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Bookkeeping Checklist: What You Should Do, And How Often

It’s common for a small business owner to have little to no bookkeeping experience, so it’s easy for them to fall behind on important tasks.

That doesn’t mean you can just skirt bookkeeping tasks, of course. It means that you need to find a system that will help you regularly check in with important tasks and duties that can’t fall by the wayside.

A bookkeeping checklist should do the trick.

The following is a list of bookkeeping duties that you should be tackling periodically, whether that’s annually, weekly, even daily. It also includes some insight into the importance of these tasks, and/or tips on how to tackle them more efficiently. How you keep up with this checklist is up to you, but we highly advise setting up a system of automatic reminders to keep you on task.


  • Check cash on hand. There isn’t much you need to do on a daily basis, but you should keep a daily eye on cash. After all, cash is the lifeblood of your business. But even profitable businesses can run cash shortfalls depending on payment schedules and timing of revenues. You should always have cash on hand to tackle emergencies and other unexpected expenses – keeping daily track of your cash will give you a better grasp on your cash situation (so you can address it if there’s an issue), and help you to know what you’re working with should the unexpected happen.


  • Create and send invoices. While in theory, you could prepare invoices on an as-needed basis, catching up with this task weekly should be frequent enough, and making it a routine will make it more difficult to forget.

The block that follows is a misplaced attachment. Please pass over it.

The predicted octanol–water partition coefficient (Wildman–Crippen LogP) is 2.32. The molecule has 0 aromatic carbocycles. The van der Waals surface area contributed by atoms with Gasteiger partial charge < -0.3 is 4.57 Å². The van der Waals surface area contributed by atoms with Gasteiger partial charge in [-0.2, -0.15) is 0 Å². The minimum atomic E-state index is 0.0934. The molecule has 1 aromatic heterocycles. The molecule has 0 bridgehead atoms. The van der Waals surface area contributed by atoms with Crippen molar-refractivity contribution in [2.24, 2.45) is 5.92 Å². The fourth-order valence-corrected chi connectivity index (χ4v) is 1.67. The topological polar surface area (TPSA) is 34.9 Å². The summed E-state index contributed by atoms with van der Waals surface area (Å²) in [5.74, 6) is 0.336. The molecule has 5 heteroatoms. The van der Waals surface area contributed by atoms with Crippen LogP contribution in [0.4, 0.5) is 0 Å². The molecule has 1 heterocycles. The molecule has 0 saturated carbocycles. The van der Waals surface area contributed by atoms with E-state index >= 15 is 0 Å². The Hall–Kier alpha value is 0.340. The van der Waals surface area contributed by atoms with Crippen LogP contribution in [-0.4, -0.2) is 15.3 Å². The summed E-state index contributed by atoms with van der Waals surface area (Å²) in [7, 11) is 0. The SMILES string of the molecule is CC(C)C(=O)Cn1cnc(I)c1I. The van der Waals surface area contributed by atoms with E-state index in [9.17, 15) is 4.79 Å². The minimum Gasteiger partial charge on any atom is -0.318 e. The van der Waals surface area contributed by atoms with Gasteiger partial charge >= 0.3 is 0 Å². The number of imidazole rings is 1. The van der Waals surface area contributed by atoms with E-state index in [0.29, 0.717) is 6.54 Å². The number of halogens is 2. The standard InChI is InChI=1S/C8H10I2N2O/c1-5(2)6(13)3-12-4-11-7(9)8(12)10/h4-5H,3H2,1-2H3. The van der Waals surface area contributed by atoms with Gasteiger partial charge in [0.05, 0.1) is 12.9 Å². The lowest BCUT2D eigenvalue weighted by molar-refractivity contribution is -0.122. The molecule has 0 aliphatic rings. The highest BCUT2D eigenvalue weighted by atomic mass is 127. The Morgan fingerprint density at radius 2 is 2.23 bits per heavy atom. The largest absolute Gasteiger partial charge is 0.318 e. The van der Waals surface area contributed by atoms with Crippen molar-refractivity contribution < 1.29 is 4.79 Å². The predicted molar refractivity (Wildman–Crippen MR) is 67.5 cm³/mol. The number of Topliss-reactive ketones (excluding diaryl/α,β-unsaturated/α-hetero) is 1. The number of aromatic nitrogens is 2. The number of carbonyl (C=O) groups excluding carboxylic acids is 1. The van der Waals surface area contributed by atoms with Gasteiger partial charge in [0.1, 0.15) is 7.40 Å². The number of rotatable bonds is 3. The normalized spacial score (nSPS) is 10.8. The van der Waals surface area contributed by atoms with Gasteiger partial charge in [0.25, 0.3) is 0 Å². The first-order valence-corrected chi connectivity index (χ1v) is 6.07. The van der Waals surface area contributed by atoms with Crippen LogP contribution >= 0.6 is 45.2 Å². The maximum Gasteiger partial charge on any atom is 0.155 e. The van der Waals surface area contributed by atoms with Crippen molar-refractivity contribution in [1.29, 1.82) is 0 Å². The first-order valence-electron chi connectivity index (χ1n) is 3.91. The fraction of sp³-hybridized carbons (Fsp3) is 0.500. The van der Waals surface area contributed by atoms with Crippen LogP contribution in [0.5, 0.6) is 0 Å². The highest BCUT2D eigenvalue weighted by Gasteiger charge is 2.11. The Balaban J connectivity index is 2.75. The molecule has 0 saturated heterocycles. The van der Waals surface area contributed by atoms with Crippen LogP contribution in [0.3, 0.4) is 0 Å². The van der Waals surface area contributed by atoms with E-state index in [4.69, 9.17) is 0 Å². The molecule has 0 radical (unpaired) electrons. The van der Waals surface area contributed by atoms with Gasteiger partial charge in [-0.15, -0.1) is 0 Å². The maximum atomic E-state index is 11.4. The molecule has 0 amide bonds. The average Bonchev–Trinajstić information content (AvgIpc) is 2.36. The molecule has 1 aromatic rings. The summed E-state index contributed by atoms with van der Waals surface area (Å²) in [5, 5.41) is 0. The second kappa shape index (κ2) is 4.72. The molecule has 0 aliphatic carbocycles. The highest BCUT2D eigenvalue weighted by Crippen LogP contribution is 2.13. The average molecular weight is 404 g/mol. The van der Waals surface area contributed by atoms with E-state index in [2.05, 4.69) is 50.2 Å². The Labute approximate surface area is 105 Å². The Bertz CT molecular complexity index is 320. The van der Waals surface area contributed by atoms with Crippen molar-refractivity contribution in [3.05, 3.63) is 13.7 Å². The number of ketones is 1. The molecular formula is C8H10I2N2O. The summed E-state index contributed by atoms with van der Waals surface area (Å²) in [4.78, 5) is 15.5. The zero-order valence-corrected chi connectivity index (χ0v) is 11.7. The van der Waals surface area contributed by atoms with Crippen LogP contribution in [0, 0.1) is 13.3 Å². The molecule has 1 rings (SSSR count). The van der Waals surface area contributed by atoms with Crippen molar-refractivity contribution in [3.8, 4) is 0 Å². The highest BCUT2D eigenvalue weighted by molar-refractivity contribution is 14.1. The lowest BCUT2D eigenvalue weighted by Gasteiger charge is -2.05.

• Update payroll.
  • Record payments to vendors.
  • Record payments from customers.
  • Assess cash flow. Again, because cash is so vital to a business’ operations, you need to make sure at least weekly that you’re keeping up with your cash projections.


  • Check inventory. Managing inventory is a vital task that ensures several thinks, including that you’re always stocked up on what you need, and that you’re not selling spoiled goods. Among the ways to make this job easier? Use inventory management software; consider using a first-in, first-out (FIFO) approach that sees goods sold in the same order they were created; and identifying stock that you’re having difficulty selling so you can identify the issue and determine whether you should continue selling that item.
  • File sales tax return (if applicable; may be quarterly or annually).
  • Review and process payroll.
  • Review the month’s balance sheet.
  • Balance your checkbook.


  • Make quarterly income and sales tax payments.
  • Evaluate profit & loss (P&L) estimates. You don’t create annual budgets for fun. Budgets set expectations for the year that you can check on periodically to make sure your small business still is headed in the right direction. A quarterly checkup on numerous financial metrics, including revenues, expenses and net income, is a way to either ensure you’re on track, or identify problems so you can begin to fix them.


  • Check year-end inventory. Consider this a fallback option if you truly don’t have the time to run monthly strategic inventory reviews.
  • Create your annual report.
  • Fill out applicable tax and other required forms.

Are you looking at this checklist thinking, “I’ll never have the time” or “I have no idea how to accomplish half of those tasks”? Don’t stress. Many businesses rely on third-party help to tackle bookkeeping to-dos. If you need assistance, consider reaching out to the accounting and business-services pros at McManamon & Co. Our team boasts decades of experience helping small and midsize businesses with accounting, tax services and other necessities, keeping you focused on the business of growing your business.

If you have questions about how to tackle anything on this checklist, or have other bookkeeping needs, call us at440.892.9088 or contact us online.

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